Ruth and Naomi got to Bethlehem, but what next?  They needed food.  Ruth’s plan was to go into the fields behind those who were collecting the harvest and to pick up whatever they left behind or dropped in haste.  Compare it to modern day dumpster diving, I guess.  However, we throw things away because we have too much of something or don’t want something anymore.  That wasn’t what was happening with the harvesters dropping and leaving food behind.  They were doing what God had instructed them to do long before Naomi and Ruth came to town.

When God gave Moses some laws in Leviticus 19:9-10, He told him to tell the Israelite people when they went into the fields to collect the harvest they weren’t supposed to go to the very edges.  They were to skip the edges.  When they were harvesting grapes in a vineyard, they weren’t allowed to go through the field twice, and they weren’t allowed to pick up grapes that had fallen on the ground.  No.  The produce around the edges and the leftover and fallen grapes were for the poor and the alien to collect.  Ruth was an alien in Bethlehem.  She was from Moab.  She also qualified to pick up the fallen and leftover grain because she was a widow.  Deuteronomy 24:19-22 outlines how widows and orphans were also allowed to go into the fields to pick up what they needed.

What this story in Ruth 2 teaches us is that God is always at work ahead of our needs.  He anticipates what will happen to us in life.  Rather than blame God for the bad things that happen to us which He isn’t responsible for anyway (which I explained last week) let’s rejoice that He has a plan to bring us through those bad times because He knows about them ahead of time.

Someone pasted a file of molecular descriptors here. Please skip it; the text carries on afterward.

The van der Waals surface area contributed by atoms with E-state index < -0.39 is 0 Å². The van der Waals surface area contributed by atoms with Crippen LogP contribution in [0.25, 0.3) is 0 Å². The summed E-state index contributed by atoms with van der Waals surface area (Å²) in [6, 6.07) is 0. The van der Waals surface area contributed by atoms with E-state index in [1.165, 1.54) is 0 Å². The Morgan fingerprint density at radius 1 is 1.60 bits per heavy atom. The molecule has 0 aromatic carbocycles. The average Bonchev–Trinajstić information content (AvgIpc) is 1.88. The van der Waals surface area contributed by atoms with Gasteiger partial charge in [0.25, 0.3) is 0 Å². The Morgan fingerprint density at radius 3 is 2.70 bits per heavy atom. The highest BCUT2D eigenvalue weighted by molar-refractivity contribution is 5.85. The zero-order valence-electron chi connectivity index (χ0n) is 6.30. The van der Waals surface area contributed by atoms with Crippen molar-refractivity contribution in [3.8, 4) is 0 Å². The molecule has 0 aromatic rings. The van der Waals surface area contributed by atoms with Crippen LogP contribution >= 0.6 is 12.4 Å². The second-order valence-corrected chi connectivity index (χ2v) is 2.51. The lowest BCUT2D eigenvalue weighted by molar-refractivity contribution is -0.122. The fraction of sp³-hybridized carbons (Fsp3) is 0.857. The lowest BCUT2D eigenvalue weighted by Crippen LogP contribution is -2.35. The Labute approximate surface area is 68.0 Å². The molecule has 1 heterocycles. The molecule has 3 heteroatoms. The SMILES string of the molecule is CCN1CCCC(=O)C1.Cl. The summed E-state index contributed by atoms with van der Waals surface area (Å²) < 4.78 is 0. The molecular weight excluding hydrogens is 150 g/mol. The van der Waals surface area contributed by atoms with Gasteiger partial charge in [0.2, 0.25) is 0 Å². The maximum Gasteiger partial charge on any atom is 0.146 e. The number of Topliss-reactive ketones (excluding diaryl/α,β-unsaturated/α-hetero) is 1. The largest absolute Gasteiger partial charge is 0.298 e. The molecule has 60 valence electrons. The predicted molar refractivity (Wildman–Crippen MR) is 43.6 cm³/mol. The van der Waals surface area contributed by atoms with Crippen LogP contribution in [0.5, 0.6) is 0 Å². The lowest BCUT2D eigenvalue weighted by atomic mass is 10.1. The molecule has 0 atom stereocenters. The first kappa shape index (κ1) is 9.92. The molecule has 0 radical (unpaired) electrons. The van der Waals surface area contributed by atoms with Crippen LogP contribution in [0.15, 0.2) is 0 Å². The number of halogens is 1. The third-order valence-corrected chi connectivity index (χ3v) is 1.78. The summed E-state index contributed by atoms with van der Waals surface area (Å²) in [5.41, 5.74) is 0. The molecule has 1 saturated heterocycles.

Not only had God made provision for Naomi and Ruth through the laws of Israel, but He also had a way of getting them an audience with someone who could help.  In verse 11 Boaz told Ruth that he had already heard about her.  He heard of her sacrifice, how she had left her homeland to accompany Naomi and support her.  He heard of her faith and how she had chosen to worship the one, true Living God.  He wasn’t only aware of her need, but he was impressed by her faith and courage.

God has a way of connecting us with people who can help us, and when we already have the reputation that we are people who do the hard thing and the right thing and the selfless thing, like Ruth had done, we are received favorably by other people.  So, God was already working ahead of Ruth by getting word to Boaz that she was a special lady.

Isn’t God good?  He says of Himself in Isaiah 65:24, “Before they call I will answer.”

You and I are prone to worry, doubt, and fear because we live in the present.  One common question you and I share in tough times is probably, “What am I going to do now?”  “How will I cope with life in the midst of my loss, pain, and sickness?”  All we can filter through our minds is what is part of our current understanding and experience.  However, God dwells in eternity beyond time constraints.  He is past, present, and future all at the same time.  That’s why He can say in Jeremiah 29:11, “I know the plans I have for you, plans to prosper you and not to harm you; plans to give you a hope and a future.”  This minute God is standing in your future.  He’s already there.  Before you have need of Him, He is providing for you.  Before you call to Him, He has worked out answers.  Rather than ask, “What am I going to do now?” ask, “God what are you already doing for me?  Show me.  Help me to see what You are up to.”